Re: Banned Chinese films

Marcia M. Parsons (marcia@mail.utexas.edu)
Wed, 2 Oct 2002 14:07:59 -0700 (PDT)

Hi Sara, I'm on this list, and I would go for it. We had a case, years ago
about Cuba's music, with the same decision. Marcia

At 01:50 PM 10/2/02 -0700, you wrote:
>Hello Videolibbers,
>
>I'd love to hear your opinions about this situation....
>
>My colleague, our Chinese Studies librarian, is very interested in adding
>several Chinese film titles to the collection, all of which have been
>banned by the Chinese government. No "legal" copies are therefore
>available for purchase; however, she's located a vendor (based in the US)
>who has pirated copies of these titles for sale.
>
>We would both very much like to add these titles to the collection, not
>least because faculty are clamoring for them, and research interest in them
>on campus is extensive. The fact that the films have been banned for
>political reasons, and that the filmmakers themselves may very well welcome
>the wider distribution of these films, is also encouraging me to take a
>risk in this case--but the issues involved are obviously complex. (I could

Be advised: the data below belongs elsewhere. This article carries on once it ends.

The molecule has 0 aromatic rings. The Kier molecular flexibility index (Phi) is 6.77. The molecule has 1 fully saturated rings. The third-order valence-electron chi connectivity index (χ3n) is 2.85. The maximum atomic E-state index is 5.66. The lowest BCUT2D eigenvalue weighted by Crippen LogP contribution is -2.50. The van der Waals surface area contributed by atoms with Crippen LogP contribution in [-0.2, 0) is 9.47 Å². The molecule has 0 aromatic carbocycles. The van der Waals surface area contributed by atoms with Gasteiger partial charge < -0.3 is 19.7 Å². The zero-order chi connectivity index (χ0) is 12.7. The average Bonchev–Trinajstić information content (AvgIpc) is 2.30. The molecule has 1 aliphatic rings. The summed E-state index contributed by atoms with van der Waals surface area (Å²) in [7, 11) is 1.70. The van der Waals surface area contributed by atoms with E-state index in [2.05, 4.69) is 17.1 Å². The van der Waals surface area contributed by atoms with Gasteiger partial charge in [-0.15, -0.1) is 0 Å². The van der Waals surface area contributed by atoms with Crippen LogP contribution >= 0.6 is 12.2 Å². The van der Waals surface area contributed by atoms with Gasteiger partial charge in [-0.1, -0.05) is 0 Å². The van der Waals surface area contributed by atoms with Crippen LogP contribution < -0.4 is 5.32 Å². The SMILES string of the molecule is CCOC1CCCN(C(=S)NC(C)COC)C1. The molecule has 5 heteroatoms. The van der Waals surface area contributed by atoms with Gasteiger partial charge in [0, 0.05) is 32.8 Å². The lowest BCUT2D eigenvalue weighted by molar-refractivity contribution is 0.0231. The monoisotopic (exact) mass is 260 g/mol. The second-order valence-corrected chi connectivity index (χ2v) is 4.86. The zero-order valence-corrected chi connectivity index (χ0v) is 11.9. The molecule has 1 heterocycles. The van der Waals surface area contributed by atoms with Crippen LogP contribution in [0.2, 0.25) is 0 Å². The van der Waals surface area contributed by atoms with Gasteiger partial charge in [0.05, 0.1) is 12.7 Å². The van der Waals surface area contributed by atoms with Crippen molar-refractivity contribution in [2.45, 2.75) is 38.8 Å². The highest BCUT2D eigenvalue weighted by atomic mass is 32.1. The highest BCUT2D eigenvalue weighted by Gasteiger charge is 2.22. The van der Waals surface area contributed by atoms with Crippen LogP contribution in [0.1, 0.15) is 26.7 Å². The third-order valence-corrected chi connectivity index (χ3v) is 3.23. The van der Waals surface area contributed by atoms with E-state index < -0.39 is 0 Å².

>make a crack about the Chinese government's notorious lack of attention to
>US copyright law, but I shouldn't....) Frankly, copyright seems a small
>consideration compared to the larger issues at hand. A few of the titles
>are below, in case any of you know Chinese. What would YOU do?! Thanks
>for any words of wisdom,
>
>Sara
>
>Xiao wu
>Wu shan yun yu
>Dong gong xi gong
>Gui zi lai le
>
>
>Sara Seten Berghausen
>Librarian for Literature & Theater Studies, Interim Film/Video Librarian
>sara@duke.edu
>
>Reference Department, 113 Perkins Library, Box 90175
>919-660-5881, Fax 919-684-2855
>108 Lilly Library, Box 90725
>919-660-5886, Fax 919-660-5999
>Duke University Libraries
>Durham, NC 27708